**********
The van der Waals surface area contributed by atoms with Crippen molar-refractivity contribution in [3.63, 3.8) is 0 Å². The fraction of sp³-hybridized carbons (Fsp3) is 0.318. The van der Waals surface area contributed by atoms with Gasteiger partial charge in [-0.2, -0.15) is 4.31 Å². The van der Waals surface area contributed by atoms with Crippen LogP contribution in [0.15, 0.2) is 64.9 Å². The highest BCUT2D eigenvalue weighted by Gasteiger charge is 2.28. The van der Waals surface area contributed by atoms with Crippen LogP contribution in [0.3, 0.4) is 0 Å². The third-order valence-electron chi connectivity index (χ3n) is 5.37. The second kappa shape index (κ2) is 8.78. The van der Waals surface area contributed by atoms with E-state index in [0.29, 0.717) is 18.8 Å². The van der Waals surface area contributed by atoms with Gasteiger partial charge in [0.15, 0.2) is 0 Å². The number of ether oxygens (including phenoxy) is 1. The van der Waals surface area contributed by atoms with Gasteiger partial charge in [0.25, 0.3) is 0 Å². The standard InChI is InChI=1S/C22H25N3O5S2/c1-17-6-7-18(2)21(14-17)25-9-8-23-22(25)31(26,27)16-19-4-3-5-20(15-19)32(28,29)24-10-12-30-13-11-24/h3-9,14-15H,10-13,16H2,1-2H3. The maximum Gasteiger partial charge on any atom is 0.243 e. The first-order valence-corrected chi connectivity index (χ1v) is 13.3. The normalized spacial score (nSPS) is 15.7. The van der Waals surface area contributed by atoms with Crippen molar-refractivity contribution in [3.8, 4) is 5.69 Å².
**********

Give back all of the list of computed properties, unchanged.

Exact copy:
The van der Waals surface area contributed by atoms with Crippen molar-refractivity contribution in [3.63, 3.8) is 0 Å². The fraction of sp³-hybridized carbons (Fsp3) is 0.318. The van der Waals surface area contributed by atoms with Gasteiger partial charge in [-0.2, -0.15) is 4.31 Å². The van der Waals surface area contributed by atoms with Crippen LogP contribution in [0.15, 0.2) is 64.9 Å². The highest BCUT2D eigenvalue weighted by Gasteiger charge is 2.28. The van der Waals surface area contributed by atoms with Crippen LogP contribution in [0.3, 0.4) is 0 Å². The third-order valence-electron chi connectivity index (χ3n) is 5.37. The second kappa shape index (κ2) is 8.78. The van der Waals surface area contributed by atoms with E-state index in [0.29, 0.717) is 18.8 Å². The van der Waals surface area contributed by atoms with Gasteiger partial charge in [0.15, 0.2) is 0 Å². The number of ether oxygens (including phenoxy) is 1. The van der Waals surface area contributed by atoms with Gasteiger partial charge in [0.25, 0.3) is 0 Å². The standard InChI is InChI=1S/C22H25N3O5S2/c1-17-6-7-18(2)21(14-17)25-9-8-23-22(25)31(26,27)16-19-4-3-5-20(15-19)32(28,29)24-10-12-30-13-11-24/h3-9,14-15H,10-13,16H2,1-2H3. The maximum Gasteiger partial charge on any atom is 0.243 e. The first-order valence-corrected chi connectivity index (χ1v) is 13.3. The normalized spacial score (nSPS) is 15.7. The van der Waals surface area contributed by atoms with Crippen molar-refractivity contribution in [3.8, 4) is 5.69 Å².